The security chief for Iraq's northern oil fields has been gunned down in the latest political killing, two weeks before Iraq regains its sovereignty.
Iraq's main oil export route will be out of action for several days
Ghazi al-Talabani was shot dead in the city of Kirkuk - the third Iraqi official to be killed since Saturday.
It is another blow for Iraq's oil industry, already at a standstill after a series of attacks on pipelines.
In Ramadi, west of Baghdad, a bomb has killed nine people, including four foreigners, Iraqi doctors said.
The latest attacks came as US Deputy Defence Secretary Paul Wolfowitz was in Baghdad to discuss security issues with coalition and Iraqi officials.
The killing of Mr Talabani is the latest in a string of such attacks in the run-up to the 30 June handover of power to an interim Iraqi government.
The oil official died in a hail of bullets on his way to work. His driver was seriously wounded.
Correspondents say Iraqis involved in rebuilding the country are increasingly being targeted as the scheduled transfer of power on 30 June draws near.
Iraq's interim Deputy Foreign Minister Bassam Qubba was killed by gunmen in Baghdad on Saturday. The following day, a senior education ministry official, Kamal al-Jarrah, was shot dead.
A few days earlier, Deputy Health Minister Ammar Safar had escaped an attempt on his life, while Ezzedine Salim, leader of the now dissolved Iraq Governing Council, was assassinated in a car bomb attack last month.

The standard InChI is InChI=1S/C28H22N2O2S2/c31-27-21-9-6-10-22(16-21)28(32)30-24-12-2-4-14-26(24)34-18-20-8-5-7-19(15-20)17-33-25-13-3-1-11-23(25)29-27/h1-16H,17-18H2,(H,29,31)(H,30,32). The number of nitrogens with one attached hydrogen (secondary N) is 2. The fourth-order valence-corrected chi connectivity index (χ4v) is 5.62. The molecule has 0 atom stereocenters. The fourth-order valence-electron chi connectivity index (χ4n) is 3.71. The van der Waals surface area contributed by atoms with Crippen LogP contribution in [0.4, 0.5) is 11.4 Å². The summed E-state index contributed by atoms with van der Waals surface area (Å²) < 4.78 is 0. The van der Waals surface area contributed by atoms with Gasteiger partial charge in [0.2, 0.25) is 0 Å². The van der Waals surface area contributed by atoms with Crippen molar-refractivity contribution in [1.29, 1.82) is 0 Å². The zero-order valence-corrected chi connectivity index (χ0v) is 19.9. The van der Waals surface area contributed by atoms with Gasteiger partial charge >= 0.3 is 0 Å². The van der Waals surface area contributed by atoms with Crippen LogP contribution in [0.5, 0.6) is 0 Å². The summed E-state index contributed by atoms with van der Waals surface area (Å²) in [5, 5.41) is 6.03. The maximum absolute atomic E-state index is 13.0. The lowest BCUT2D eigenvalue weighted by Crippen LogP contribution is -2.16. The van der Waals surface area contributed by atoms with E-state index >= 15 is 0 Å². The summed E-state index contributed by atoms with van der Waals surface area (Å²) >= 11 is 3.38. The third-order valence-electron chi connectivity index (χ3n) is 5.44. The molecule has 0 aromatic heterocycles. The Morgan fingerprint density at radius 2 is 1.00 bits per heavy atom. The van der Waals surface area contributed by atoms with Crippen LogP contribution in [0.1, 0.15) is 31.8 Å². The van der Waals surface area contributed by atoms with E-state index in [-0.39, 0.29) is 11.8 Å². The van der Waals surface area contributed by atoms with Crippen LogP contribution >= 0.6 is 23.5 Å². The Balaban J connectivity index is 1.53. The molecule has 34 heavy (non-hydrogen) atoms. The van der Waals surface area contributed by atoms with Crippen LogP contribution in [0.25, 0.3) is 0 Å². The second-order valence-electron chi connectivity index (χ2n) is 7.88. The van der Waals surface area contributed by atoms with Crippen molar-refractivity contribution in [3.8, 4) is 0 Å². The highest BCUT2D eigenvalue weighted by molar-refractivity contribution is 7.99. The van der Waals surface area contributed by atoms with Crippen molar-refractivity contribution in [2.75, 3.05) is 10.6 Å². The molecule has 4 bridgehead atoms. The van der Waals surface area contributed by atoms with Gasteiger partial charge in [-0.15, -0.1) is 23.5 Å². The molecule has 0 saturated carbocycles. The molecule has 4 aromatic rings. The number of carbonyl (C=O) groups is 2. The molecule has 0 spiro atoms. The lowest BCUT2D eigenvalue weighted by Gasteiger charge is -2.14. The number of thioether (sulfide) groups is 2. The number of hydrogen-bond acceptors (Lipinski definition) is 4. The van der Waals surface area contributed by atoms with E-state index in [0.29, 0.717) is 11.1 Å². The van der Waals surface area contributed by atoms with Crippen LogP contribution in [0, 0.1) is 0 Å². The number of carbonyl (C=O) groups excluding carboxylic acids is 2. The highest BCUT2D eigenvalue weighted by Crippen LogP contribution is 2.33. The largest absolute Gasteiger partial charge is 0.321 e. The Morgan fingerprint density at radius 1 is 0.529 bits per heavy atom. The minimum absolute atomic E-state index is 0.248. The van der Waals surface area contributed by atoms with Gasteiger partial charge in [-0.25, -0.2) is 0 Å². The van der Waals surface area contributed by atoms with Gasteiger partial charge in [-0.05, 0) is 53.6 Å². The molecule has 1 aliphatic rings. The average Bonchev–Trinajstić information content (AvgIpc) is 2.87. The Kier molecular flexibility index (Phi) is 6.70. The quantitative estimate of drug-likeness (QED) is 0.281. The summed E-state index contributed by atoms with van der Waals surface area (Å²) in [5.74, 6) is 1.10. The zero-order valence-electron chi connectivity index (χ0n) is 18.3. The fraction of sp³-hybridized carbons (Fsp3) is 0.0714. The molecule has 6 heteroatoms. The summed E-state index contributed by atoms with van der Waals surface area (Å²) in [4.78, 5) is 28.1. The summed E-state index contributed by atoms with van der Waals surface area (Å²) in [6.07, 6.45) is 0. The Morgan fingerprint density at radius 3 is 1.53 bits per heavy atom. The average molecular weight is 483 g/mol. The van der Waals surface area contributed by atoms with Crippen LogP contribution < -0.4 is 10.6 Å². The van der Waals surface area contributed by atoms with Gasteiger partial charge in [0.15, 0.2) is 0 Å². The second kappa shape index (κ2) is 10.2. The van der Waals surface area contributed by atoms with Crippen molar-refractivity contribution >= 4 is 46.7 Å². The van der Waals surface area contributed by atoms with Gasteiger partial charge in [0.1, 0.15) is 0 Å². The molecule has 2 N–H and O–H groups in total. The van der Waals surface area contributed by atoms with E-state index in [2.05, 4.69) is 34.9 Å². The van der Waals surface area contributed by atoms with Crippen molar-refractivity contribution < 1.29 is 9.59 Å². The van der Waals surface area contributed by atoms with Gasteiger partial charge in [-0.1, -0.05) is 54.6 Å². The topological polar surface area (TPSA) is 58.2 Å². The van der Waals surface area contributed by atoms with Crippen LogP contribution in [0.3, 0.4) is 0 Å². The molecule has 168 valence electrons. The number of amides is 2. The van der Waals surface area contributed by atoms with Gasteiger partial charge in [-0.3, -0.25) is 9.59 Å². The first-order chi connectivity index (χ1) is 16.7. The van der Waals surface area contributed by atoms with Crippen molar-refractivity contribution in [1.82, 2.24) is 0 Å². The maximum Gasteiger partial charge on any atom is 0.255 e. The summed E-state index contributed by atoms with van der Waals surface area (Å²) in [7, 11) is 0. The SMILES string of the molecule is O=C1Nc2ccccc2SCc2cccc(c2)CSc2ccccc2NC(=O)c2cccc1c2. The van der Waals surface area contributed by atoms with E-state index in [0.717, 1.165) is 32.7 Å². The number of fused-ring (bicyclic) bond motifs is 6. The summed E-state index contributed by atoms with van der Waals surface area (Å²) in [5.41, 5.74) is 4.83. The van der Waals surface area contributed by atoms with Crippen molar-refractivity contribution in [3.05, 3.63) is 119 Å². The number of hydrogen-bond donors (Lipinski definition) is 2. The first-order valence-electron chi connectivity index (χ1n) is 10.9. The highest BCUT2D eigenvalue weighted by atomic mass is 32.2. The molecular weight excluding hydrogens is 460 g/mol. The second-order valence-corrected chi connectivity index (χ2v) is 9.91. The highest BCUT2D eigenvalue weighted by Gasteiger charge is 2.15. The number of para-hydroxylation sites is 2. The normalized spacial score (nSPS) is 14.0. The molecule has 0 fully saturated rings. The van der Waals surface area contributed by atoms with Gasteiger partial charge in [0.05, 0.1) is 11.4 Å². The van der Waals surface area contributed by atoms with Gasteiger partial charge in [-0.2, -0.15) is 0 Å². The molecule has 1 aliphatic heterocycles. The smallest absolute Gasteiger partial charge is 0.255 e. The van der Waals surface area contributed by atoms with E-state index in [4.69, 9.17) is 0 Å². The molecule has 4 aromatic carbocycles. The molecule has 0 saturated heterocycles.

Now, the escalating attacks on the oil industry are crippling Iraq's only source of independent revenue.
In other developments:
Two US soldiers were killed and at least 21 people injured in a rocket attack in the city of Balad, 75 kilometres (45 miles) north of the Iraqi capital, the US military said.
- Radical Iraqi cleric Moqtada Sadr has told his militia to leave the southern city of Najaf, the scene of frequent clashes with US-led forces in the past.
- Officials in Beirut say a Lebanese man, Habib Samour, abducted in Iraq has been freed after spending almost a month in captivity.
The key southern oil terminals are expected to remain shut down for several days following a series of bomb attacks on pipelines.
In the latest incident, saboteurs blew a hole in one of the key southern pipelines for the second time in 48 hours, an Iraqi oil source told Reuters news agency.
The attacks have cut off all crude oil all exports from Iraq's southern terminals in Basra and Khor al-Amaya, which had been handling virtually all the country's exports.
The southern terminals were exporting 1.6m barrels of oil a day, and the aim had been to increase output to 2m barrels a day by 30 June.
The shutdown will cost Baghdad nearly $60m a day, analysts said.
Benchmark oil prices edged up in both New York and London on Wednesday following news of the attacks.
A pipeline in northern Iraq was bombed on Tuesday evening, but exports had already been crippled as a result of previous attacks.
The pipeline from the oilfields around Kirkuk to Ceyhan in Turkey has barely been in operation since the March 2003 US-led invasion because of repeated sabotage.
Iraqi oil exports are still below the pre-war level, even though a 14,000-strong Iraqi guard force has been set up specifically to protect pipelines and other vital parts of the oil infrastructure.
Iraqi Prime Minister Iyad Allawi says pipeline sabotage has cost the country more than $200m in lost revenues over the past seven months.